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How I Write and Learn

My Journey to Finding My Voice

By Don, a Writing Coach

I remember reading my professor’s comments on a paper I’d written in one of my first graduate seminars at Carolina. The paper excited me because it was a topic that interested me, and I believed that my excitement would also factor into producing a well-written, deeply riveting original argument. I was wrong. When I read my professor’s comments, which were few, the words that stood out most were on the last page. Scribbled around some other notes that mentioned the promise of my idea, the professor had written, “This is almost unintelligible.” Reading this comment took a heavy toll on me even though I thought I could shake off the unhelpful criticism.

The semester those words stabbed at my confidence was also the first year of my coaching and teaching writing at UNC. My mind ran aimlessly with the possibilities of what this failure could bring. Was I not capable of successfully completing graduate school? What would the Writing Center think of me as a coach if they knew that a professor called my writing unintelligible? What would my students think if they knew their writing teacher had just been scolded as intellectually deficient? How could I ever consider a career in teaching from that moment forward?

A stop sign.
Rather than encouraging me, my professor’s feedback felt more like a big red stop sign telling me I wasn’t good enough.

As time went on, I felt as though I was on auto drive. I smiled and laughed with my peers and colleagues. I continued to teach, faking my enthusiasm because deep inside burning questions about my identity as a writer tugged at me. I wore a mask shielding my friends and family from my overwhelming thoughts of inadequacies. To them, I was soaring. But it felt as though I was falling deeper and deeper into a pit in which my mask would give way and my voice would fade into the background as the faint whisper of a once-promising educator.

Towards the end of my first year at the Writing Center, our former Assistant Director introduced me to Vershawn Young’s essay that questioned the framework of how we teach and learn writing: “Should Writers Use They Own English?” Young, an interdisciplinary scholar in African American studies, wrote this provocative essay in African American Vernacular English (AAVE), and its words sang to me from within the pages. For Young, the central concern is the negative effects from people in power not acknowledging other forms of writing and communication in English. I realized that the problem was this professor’s lack of awareness that many English speakers’ use of this language is inflected with their histories, backgrounds, and lived experiences. While my writing is far from perfect, it is comprehensible. I know that now. It wasn’t that my writing was unintelligibly written; rather, it was my professor’s refusal to understand that they didn’t own the English language.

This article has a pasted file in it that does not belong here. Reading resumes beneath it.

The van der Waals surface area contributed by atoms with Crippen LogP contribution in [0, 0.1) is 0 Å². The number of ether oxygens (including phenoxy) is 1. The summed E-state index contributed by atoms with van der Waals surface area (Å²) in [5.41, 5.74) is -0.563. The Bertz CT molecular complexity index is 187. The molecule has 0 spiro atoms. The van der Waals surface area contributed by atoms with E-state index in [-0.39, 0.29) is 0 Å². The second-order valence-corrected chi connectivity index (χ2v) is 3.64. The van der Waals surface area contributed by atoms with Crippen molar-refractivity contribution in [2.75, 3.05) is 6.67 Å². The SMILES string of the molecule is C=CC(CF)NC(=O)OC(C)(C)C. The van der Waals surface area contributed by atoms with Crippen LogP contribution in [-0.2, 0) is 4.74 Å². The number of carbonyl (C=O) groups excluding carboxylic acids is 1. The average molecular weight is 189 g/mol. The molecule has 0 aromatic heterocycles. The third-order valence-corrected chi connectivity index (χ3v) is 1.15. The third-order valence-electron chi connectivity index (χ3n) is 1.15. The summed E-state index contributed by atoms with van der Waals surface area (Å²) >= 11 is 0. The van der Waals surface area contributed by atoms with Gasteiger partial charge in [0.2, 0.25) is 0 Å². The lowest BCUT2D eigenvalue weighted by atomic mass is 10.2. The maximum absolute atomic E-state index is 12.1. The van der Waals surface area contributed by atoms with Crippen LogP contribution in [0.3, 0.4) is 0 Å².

I write this blog, recalling this pivotal, chaotic time in my life, because it was this moment that prompted a turning point in my career. As a writing coach and teacher, I have come to understand the position of power that I hold over students’ potential learning outcomes. Because of my time at the Writing Center, both as a coach and a coachee, I know that my feedback matters. It matters even more when the students I help every day can use this feedback to build more skills and to learn more about themselves as learners and writers. I hope to never make a student feel the way that I felt that semester.

I love the English language, and I often think of myself as a special curator, whose life mission is to record and uphold the lasting rhetorical legacy of my people. The way that we use this language, while practical, forceful, and rhythmic, is vital to our collective mapping of American English, which, in and of itself, is diverse, colorful, and teeming with new usages and words every day.

Blue, purple, yellow, pink, and orange wild flowers in a green field.
How I think of the English language–diverse, colorful, and constantly growing and changing.

Useful feedback is leaving room for students to effectively communicate without losing their sense of identity. Even though this journey has been less than ideal, I am confident in my abilities as a learner and educator. I know that what I bring to the table, what you bring to the table, what others bring to table are all necessary components to our larger understanding of the world around us. Through the journey to find my voice, I hope that I am able to amplify the voice of others along the way.

This blog showcases the perspectives of UNC Chapel Hill community members learning and writing online. If you want to talk to a Writing and Learning Center coach about implementing strategies described in the blog, make an appointment with a writing coach, a peer tutor, or an academic coach today. Have an idea for a blog post about how you are learning and writing remotely? Contact us here.

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